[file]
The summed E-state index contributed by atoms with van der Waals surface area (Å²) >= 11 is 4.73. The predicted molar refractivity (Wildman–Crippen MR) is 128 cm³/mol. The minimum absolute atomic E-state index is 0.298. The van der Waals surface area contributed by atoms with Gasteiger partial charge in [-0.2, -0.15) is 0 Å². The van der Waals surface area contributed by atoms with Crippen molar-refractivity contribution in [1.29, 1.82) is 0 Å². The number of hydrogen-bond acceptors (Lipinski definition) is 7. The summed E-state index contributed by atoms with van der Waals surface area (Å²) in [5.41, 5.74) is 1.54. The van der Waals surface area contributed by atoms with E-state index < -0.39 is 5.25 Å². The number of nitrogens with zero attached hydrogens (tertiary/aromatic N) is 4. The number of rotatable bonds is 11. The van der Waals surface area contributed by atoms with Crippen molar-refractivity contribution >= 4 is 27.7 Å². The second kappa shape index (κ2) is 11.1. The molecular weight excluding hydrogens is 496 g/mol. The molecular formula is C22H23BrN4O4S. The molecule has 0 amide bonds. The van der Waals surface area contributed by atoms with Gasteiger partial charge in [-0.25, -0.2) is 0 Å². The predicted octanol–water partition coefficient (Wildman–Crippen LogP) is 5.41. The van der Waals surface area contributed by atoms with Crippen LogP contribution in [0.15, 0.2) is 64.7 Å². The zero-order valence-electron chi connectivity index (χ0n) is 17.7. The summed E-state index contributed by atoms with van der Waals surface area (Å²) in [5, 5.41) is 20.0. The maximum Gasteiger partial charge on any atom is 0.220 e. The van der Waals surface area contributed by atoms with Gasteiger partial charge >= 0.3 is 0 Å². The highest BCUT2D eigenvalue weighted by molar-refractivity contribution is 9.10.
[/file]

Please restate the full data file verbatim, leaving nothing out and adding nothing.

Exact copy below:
The summed E-state index contributed by atoms with van der Waals surface area (Å²) >= 11 is 4.73. The predicted molar refractivity (Wildman–Crippen MR) is 128 cm³/mol. The minimum absolute atomic E-state index is 0.298. The van der Waals surface area contributed by atoms with Gasteiger partial charge in [-0.2, -0.15) is 0 Å². The van der Waals surface area contributed by atoms with Crippen molar-refractivity contribution in [1.29, 1.82) is 0 Å². The number of hydrogen-bond acceptors (Lipinski definition) is 7. The summed E-state index contributed by atoms with van der Waals surface area (Å²) in [5.41, 5.74) is 1.54. The van der Waals surface area contributed by atoms with E-state index < -0.39 is 5.25 Å². The number of nitrogens with zero attached hydrogens (tertiary/aromatic N) is 4. The number of rotatable bonds is 11. The van der Waals surface area contributed by atoms with Crippen molar-refractivity contribution >= 4 is 27.7 Å². The second kappa shape index (κ2) is 11.1. The molecular weight excluding hydrogens is 496 g/mol. The molecular formula is C22H23BrN4O4S. The molecule has 0 amide bonds. The van der Waals surface area contributed by atoms with Gasteiger partial charge in [-0.25, -0.2) is 0 Å². The predicted octanol–water partition coefficient (Wildman–Crippen LogP) is 5.41. The van der Waals surface area contributed by atoms with Crippen LogP contribution in [0.15, 0.2) is 64.7 Å². The zero-order valence-electron chi connectivity index (χ0n) is 17.7. The summed E-state index contributed by atoms with van der Waals surface area (Å²) in [5, 5.41) is 20.0. The maximum Gasteiger partial charge on any atom is 0.220 e. The van der Waals surface area contributed by atoms with Gasteiger partial charge >= 0.3 is 0 Å². The highest BCUT2D eigenvalue weighted by molar-refractivity contribution is 9.10.